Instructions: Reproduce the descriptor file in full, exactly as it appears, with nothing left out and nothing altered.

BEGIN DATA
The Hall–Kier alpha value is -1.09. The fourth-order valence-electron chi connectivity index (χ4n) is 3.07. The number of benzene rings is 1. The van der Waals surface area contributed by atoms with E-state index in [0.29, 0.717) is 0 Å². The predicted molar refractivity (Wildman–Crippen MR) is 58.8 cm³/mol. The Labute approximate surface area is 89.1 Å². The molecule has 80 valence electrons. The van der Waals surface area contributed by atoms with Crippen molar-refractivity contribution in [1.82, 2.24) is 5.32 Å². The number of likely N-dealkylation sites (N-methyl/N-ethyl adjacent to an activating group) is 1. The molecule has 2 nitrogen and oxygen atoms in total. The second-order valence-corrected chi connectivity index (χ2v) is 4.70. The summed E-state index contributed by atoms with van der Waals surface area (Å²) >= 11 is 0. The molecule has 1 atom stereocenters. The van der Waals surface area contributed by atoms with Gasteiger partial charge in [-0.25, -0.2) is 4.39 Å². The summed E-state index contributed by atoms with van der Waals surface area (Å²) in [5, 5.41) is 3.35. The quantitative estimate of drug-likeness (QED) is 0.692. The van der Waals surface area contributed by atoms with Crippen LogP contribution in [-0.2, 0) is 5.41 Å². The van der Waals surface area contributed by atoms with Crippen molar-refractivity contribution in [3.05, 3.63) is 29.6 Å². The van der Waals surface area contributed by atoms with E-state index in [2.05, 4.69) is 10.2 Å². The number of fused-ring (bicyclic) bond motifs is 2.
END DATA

The Hall–Kier alpha value is -1.09. The fourth-order valence-electron chi connectivity index (χ4n) is 3.07. The number of benzene rings is 1. The van der Waals surface area contributed by atoms with E-state index in [0.29, 0.717) is 0 Å². The predicted molar refractivity (Wildman–Crippen MR) is 58.8 cm³/mol. The Labute approximate surface area is 89.1 Å². The molecule has 80 valence electrons. The van der Waals surface area contributed by atoms with Crippen molar-refractivity contribution in [1.82, 2.24) is 5.32 Å². The number of likely N-dealkylation sites (N-methyl/N-ethyl adjacent to an activating group) is 1. The molecule has 2 nitrogen and oxygen atoms in total. The second-order valence-corrected chi connectivity index (χ2v) is 4.70. The summed E-state index contributed by atoms with van der Waals surface area (Å²) >= 11 is 0. The molecule has 1 atom stereocenters. The van der Waals surface area contributed by atoms with Gasteiger partial charge in [-0.25, -0.2) is 4.39 Å². The summed E-state index contributed by atoms with van der Waals surface area (Å²) in [5, 5.41) is 3.35. The quantitative estimate of drug-likeness (QED) is 0.692. The van der Waals surface area contributed by atoms with Crippen LogP contribution in [-0.2, 0) is 5.41 Å². The van der Waals surface area contributed by atoms with Crippen molar-refractivity contribution in [3.05, 3.63) is 29.6 Å². The van der Waals surface area contributed by atoms with E-state index in [2.05, 4.69) is 10.2 Å². The number of fused-ring (bicyclic) bond motifs is 2.